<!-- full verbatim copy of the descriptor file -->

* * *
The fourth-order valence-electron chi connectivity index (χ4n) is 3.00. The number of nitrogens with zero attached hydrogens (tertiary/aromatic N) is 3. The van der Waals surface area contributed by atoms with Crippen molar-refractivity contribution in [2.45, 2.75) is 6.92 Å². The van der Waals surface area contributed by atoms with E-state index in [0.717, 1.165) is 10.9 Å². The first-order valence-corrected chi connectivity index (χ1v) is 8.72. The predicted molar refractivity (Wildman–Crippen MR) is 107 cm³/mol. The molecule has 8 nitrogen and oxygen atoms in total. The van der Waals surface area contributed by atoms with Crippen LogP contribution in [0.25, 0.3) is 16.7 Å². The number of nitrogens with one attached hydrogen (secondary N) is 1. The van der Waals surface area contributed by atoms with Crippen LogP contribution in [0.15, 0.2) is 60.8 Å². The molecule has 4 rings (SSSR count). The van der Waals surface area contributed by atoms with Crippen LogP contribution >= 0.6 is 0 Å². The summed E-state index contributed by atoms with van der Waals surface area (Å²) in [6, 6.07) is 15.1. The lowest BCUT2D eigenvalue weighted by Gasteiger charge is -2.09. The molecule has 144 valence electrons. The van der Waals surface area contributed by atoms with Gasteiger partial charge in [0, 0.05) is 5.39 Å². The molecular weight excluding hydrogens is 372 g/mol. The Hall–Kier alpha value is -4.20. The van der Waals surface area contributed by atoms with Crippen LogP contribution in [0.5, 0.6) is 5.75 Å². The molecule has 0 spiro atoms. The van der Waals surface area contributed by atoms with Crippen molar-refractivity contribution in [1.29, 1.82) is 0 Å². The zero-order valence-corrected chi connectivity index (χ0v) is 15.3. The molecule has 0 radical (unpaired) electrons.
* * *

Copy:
The fourth-order valence-electron chi connectivity index (χ4n) is 3.00. The number of nitrogens with zero attached hydrogens (tertiary/aromatic N) is 3. The van der Waals surface area contributed by atoms with Crippen molar-refractivity contribution in [2.45, 2.75) is 6.92 Å². The van der Waals surface area contributed by atoms with E-state index in [0.717, 1.165) is 10.9 Å². The first-order valence-corrected chi connectivity index (χ1v) is 8.72. The predicted molar refractivity (Wildman–Crippen MR) is 107 cm³/mol. The molecule has 8 nitrogen and oxygen atoms in total. The van der Waals surface area contributed by atoms with Crippen LogP contribution in [0.25, 0.3) is 16.7 Å². The number of nitrogens with one attached hydrogen (secondary N) is 1. The van der Waals surface area contributed by atoms with Crippen LogP contribution in [0.15, 0.2) is 60.8 Å². The molecule has 4 rings (SSSR count). The van der Waals surface area contributed by atoms with Crippen LogP contribution >= 0.6 is 0 Å². The summed E-state index contributed by atoms with van der Waals surface area (Å²) in [6, 6.07) is 15.1. The lowest BCUT2D eigenvalue weighted by Gasteiger charge is -2.09. The molecule has 144 valence electrons. The van der Waals surface area contributed by atoms with Gasteiger partial charge in [0, 0.05) is 5.39 Å². The molecular weight excluding hydrogens is 372 g/mol. The Hall–Kier alpha value is -4.20. The van der Waals surface area contributed by atoms with Crippen LogP contribution in [0.5, 0.6) is 5.75 Å². The molecule has 0 spiro atoms. The van der Waals surface area contributed by atoms with Crippen molar-refractivity contribution in [1.29, 1.82) is 0 Å². The zero-order valence-corrected chi connectivity index (χ0v) is 15.3. The molecule has 0 radical (unpaired) electrons.